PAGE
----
Thomas Cochrane, the real 'Master and Commander'
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Peter Weir's 2003 film Master and Commander is based on the fictional naval hero, Captain Jack Aubrey, created by the writer Patrick O'Brian. O'Brian's books have received literary and historical acclaim and have sold in their thousands all over the world. However, O'Brian based his character on the real life exploits of Thomas Cochrane, 10th Earl of Dundonald.
An extraordinary career plagued with controversy
Cochrane had one of the most extraordinary and controversial naval careers of the 19th century. He entered the Royal Navy as a midshipman in 1793 and was quickly promoted on merit to lieutenant two years later. However, it was during his early appointment as Master and Commander of the sloop Speedy that Cochrane came to fame, fortune and notoriety.
A plague to enemy trade
During his time in the Mediterranean, Cochrane captured over 50 vessels including El Gamo, a powerful Spanish frigate with twice the firepower of the Speedy and over six times as many men and marines. In his next two commands, the frigates Pallas and Imperieuse, he caused havoc on the French coast and made over £75,000 in prize money from captured shipping.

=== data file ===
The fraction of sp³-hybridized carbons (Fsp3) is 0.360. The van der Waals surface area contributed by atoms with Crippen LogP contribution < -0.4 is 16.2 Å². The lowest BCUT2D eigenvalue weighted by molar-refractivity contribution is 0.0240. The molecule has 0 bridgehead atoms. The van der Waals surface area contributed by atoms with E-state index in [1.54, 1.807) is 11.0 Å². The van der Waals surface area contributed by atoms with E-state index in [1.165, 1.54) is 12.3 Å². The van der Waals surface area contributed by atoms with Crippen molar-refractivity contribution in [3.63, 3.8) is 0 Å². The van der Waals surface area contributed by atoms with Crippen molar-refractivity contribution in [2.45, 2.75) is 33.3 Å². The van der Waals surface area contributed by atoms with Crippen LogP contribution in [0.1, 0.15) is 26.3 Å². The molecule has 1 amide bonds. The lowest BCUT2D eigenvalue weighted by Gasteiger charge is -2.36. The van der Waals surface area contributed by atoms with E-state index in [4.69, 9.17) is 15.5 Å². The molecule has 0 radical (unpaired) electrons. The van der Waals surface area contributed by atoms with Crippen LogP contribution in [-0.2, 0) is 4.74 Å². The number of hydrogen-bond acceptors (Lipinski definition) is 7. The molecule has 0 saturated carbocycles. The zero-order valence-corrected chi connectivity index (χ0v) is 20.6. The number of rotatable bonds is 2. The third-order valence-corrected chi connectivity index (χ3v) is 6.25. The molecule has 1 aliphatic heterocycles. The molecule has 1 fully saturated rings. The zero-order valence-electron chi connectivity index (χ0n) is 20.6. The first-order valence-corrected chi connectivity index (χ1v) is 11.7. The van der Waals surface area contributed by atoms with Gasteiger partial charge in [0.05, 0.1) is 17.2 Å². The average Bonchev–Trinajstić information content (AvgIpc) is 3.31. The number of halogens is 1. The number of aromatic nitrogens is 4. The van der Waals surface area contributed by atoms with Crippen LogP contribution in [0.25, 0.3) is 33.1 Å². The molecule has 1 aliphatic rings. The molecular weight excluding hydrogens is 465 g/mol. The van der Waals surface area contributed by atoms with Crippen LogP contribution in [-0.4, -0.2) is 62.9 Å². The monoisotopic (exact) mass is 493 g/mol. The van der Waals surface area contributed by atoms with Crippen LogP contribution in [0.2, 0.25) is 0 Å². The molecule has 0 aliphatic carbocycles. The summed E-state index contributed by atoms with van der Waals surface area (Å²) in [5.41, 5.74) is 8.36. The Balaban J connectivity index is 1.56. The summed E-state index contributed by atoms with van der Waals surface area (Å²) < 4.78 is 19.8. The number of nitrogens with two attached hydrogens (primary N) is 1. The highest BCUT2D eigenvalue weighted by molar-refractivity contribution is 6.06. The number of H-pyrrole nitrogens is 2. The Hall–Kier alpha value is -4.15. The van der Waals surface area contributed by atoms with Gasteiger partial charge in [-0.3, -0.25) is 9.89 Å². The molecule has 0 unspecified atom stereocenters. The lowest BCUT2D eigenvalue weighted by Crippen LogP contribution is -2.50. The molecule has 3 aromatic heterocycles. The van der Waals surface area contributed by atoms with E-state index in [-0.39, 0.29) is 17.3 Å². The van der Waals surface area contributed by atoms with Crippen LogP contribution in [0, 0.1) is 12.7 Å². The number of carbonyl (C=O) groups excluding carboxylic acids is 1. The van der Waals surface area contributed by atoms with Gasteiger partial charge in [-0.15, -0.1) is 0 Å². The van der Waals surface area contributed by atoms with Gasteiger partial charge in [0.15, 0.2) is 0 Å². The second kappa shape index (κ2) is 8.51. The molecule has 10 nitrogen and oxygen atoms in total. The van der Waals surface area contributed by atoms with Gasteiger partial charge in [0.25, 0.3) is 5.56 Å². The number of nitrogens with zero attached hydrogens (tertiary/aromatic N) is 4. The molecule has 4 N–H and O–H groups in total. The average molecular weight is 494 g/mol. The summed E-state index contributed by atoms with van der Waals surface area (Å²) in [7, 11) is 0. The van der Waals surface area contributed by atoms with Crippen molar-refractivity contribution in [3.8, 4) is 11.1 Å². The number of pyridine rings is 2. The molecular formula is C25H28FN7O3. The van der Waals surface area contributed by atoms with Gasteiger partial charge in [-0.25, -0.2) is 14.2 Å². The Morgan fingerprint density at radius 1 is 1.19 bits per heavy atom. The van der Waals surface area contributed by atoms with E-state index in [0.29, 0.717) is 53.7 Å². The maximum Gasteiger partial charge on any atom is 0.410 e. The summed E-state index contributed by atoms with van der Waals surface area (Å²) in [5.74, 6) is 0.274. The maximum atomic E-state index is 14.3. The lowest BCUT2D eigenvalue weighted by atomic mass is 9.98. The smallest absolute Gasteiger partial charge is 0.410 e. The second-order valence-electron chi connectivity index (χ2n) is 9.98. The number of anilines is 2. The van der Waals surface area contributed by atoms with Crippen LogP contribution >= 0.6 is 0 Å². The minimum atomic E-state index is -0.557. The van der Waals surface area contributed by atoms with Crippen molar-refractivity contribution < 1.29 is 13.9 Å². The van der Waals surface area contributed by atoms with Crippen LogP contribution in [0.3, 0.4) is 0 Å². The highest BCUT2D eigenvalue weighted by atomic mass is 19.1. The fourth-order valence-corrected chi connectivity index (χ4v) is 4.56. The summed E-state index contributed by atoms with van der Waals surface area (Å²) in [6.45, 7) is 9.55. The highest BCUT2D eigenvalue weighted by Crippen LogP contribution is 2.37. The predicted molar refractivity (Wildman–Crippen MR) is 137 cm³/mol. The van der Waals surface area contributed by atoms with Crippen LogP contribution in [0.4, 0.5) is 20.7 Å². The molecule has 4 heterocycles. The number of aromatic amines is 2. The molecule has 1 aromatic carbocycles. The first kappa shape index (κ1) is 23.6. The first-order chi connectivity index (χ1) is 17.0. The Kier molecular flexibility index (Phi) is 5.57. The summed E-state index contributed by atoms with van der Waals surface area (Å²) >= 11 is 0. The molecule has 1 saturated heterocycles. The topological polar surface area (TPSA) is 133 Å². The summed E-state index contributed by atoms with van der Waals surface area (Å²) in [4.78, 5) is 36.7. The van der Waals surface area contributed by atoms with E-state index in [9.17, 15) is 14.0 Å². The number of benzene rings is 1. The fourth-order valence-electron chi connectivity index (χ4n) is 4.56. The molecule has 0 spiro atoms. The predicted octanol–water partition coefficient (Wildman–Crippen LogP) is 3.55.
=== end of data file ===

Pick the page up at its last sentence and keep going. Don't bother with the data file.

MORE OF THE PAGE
A member of the House
In 1805 Cochrane won the seat for Westminster and entered Parliment as an independent, standing against corruption and championing reform. He kept the seat for ten years but was often sent back to sea by request of Parliament because of his radical attacks on the Government.
Battle of Basque Roads
In April 1809, Cochrane led a successful fireship attack on a powerful French squadron anchored in Basque Roads, off Rochefort. In the confusion of the attack, all but two of the French ships were driven hard on shore. However, Cochrane tried to have his superior officer, Lord Gambier, court-martialled for not following up the attack in full.
Furthermore, he opposed a vote of thanks to Gambier in Parliment. Both these incidents ruined his naval career.
With no further naval employment Cochrane returned to the House of Commons but in 1814 he was convicted of an elaborate fraud on the stock exchange. Despite Cochrane's protests of innocence, the conviction saw his expulsion from Parliament and the Royal Navy.
From 1817 to 1827 he fought in the navies of Chile, Brazil and Greece in their wars for independence. Finally, in 1832, Cochrane was reinstated into the Royal Navy in the rank of Admiral. He commanded the West Indies and America station until 1851. In 1854, at the age of 80, he was deeply disappointed not to have been given a command in the Crimean War.
Sailor and innovator
During his career Cochrane always strived to improve the efficiency and effectiveness of the Navy. He invented improvements to gas lighting, convoy lanterns, tubular boilers, steam propulsion and proposed the use of smoke-screens and gas warfare as early as 1812.
Cochrane died in 1860 at the age of 85. He is one of Britain's most extraordinary naval heroes and his life is summarized in his own Autobiography of a Seaman, published in the year of his death.